Saturday, September 10, 2011

0 Comments
Posted in Arrangement, Art, Business

Capture One Raw Processing (6.3)

The other night I went out to do some black card shooting. Because my 5Dmk2 is out for repairs, I decided to give my Olympus Pen a chance to do some landscape shooting. Knowing that there are limits to using an EVF in low light shooting was something I am used to dealing with but one thing I kind of forgot about is long exposure noise.

On a sensor like the Olympus E-P3, it is very sensitive to long exposure noise, but not only is it sensitive to that specific kind of noise it's also sensitive to something far worse, hot pixel noise.
Crop of full image: Red, Green, Blue spots everywhere. Hot spots throughout as well.
Long exposure noise is usually corrected by the camera doing a dark frame removal process. As habit I shut off those features in my camera because I hate the fact that it doubles the time. On the 5Dmk2 it's not really a big issue. I've only seen issues at the 2-3 minute mark and even then it's pretty minimal. It seems that Lightroom is pretty good at dealing with it there, but when it came to the Olympus Pen files it failed. As in the example above you can see the tell tale signs of long exposure noise. I was pretty disheartened that this happened, and tried to fix it best as possible.

It came down to using every program I have in my arsenal and not a single one could deal with it. This included: Lightroom 3, Aperture 3, Noise Ninja, Nik Soft Dfine, Noiseware, Olympus Viewer 2, Photoshop and SilkyPix. In the end, on a whim, I tried PhaseOne's Capture One 6.3. I had actually resigned myself to the fact that these shots were ruined, but after running it through that processor I was amazed!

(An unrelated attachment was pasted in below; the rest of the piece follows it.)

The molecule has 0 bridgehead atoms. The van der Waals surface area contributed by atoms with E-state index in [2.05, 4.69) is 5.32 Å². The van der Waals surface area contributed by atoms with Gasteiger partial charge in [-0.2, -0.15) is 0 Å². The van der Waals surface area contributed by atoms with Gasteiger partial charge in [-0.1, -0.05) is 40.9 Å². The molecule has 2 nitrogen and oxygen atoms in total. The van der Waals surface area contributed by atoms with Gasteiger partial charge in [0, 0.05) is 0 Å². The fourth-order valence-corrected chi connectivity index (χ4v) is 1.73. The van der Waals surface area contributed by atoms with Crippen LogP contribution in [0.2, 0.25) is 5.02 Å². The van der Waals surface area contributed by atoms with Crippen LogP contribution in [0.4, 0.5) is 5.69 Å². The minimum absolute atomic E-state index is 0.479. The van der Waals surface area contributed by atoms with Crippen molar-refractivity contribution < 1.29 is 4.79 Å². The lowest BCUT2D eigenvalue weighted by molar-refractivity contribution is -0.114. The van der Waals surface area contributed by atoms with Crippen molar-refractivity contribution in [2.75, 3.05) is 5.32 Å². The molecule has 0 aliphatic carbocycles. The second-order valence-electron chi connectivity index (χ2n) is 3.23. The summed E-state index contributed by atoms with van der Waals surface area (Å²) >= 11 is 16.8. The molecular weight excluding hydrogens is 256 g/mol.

All long exposure noise and hot pixel noise are gone.
I was very delighted to see the results, and although I did lose a little detail, I actually found that Capture One was really good at sharpening things and recovering dynamic ranges that none of the other applications seemed to do well with. 

What I found most interesting in this exercise was just how fast Capture One was (almost as zippy as Lightroom and leagues faster than Aperture) but it seems to be more beneficial with a lower end camera than it is with a higher end camera in the form of the 5Dmk2. Discrete control over noise and dynamic range seems to be the forte of Capture One, and when I reviewed version 5.0 a year ago, I found there wasn't much difference to justify the cost of it.

Now of course, it's pretty hard to justify the cost to an enthusiast as well because the software does cost $399. However it does come with a stripped down version for $129 which covers most features that matter to an enthusiast. 

Regardless, I'm very pleased I was able to recover what I thought were ruined photos, and for now, I will play a little more with the 30 day trial that you can download here (account sign-up is necessary).

Olympus E-P3, 25mm, F/8, 15 sec 
Olympus E-P3, 25mm, F/8.0, 20 sec

UPDATE:
One of the programs that was not mentioned was DxO Optics. At this time, RAW support for the E-P3 is not available, but conversion to a TIFF file allows me to attempt to correct the noise. Unfortunately, like the other Noise Reduction only programs it did not remove the noise satisfactory or completely. Anything higher lost too much detail and even at the highest settings there was still a fair amount of spots left behind. I'm a huge advocate of DxO Optics and certain a forthcoming update will improve things, but at this point, Capture One is the only one that works with a file this damaged.

DxO Optics with settings before too much detail loss (L:12 C:167)

Saturday, September 3, 2011

0 Comments
Posted in Arrangement, Art, Business

Back-up Cameras

Olympus Pen E-P3, Sigma 70-200 F/2.8 HSM OS &
Kipon EOS to mFT adapter.